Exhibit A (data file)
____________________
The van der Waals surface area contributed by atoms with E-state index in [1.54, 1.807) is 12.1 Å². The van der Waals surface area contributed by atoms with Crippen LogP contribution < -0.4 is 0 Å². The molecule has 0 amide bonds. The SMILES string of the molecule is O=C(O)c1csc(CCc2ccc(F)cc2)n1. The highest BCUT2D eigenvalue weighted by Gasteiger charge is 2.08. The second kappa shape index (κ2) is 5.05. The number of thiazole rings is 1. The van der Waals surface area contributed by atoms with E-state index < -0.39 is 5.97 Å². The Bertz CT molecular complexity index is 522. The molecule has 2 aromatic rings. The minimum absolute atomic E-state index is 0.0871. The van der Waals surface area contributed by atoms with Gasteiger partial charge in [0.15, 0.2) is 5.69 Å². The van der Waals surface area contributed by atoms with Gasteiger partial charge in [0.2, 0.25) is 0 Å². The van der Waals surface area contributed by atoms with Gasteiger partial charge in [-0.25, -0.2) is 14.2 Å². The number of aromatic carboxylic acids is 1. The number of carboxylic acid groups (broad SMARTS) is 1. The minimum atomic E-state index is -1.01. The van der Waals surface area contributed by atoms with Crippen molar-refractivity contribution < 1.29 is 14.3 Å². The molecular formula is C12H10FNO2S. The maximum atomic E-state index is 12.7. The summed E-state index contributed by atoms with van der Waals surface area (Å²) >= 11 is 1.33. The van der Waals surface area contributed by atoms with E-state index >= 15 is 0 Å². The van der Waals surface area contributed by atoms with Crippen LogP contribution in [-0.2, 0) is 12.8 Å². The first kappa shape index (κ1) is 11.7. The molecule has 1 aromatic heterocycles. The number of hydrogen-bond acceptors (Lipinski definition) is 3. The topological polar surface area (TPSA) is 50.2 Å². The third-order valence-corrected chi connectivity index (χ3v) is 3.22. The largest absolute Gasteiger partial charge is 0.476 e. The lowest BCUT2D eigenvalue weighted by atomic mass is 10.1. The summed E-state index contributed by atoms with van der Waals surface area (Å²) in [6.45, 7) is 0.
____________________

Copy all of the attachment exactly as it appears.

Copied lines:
The van der Waals surface area contributed by atoms with E-state index in [1.54, 1.807) is 12.1 Å². The van der Waals surface area contributed by atoms with Crippen LogP contribution < -0.4 is 0 Å². The molecule has 0 amide bonds. The SMILES string of the molecule is O=C(O)c1csc(CCc2ccc(F)cc2)n1. The highest BCUT2D eigenvalue weighted by Gasteiger charge is 2.08. The second kappa shape index (κ2) is 5.05. The number of thiazole rings is 1. The van der Waals surface area contributed by atoms with E-state index < -0.39 is 5.97 Å². The Bertz CT molecular complexity index is 522. The molecule has 2 aromatic rings. The minimum absolute atomic E-state index is 0.0871. The van der Waals surface area contributed by atoms with Gasteiger partial charge in [0.15, 0.2) is 5.69 Å². The van der Waals surface area contributed by atoms with Gasteiger partial charge in [0.2, 0.25) is 0 Å². The van der Waals surface area contributed by atoms with Gasteiger partial charge in [-0.25, -0.2) is 14.2 Å². The number of aromatic carboxylic acids is 1. The number of carboxylic acid groups (broad SMARTS) is 1. The minimum atomic E-state index is -1.01. The van der Waals surface area contributed by atoms with Crippen molar-refractivity contribution < 1.29 is 14.3 Å². The molecular formula is C12H10FNO2S. The maximum atomic E-state index is 12.7. The summed E-state index contributed by atoms with van der Waals surface area (Å²) >= 11 is 1.33. The van der Waals surface area contributed by atoms with E-state index >= 15 is 0 Å². The van der Waals surface area contributed by atoms with Crippen LogP contribution in [-0.2, 0) is 12.8 Å². The first kappa shape index (κ1) is 11.7. The molecule has 1 aromatic heterocycles. The number of hydrogen-bond acceptors (Lipinski definition) is 3. The topological polar surface area (TPSA) is 50.2 Å². The third-order valence-corrected chi connectivity index (χ3v) is 3.22. The largest absolute Gasteiger partial charge is 0.476 e. The lowest BCUT2D eigenvalue weighted by atomic mass is 10.1. The summed E-state index contributed by atoms with van der Waals surface area (Å²) in [6.45, 7) is 0.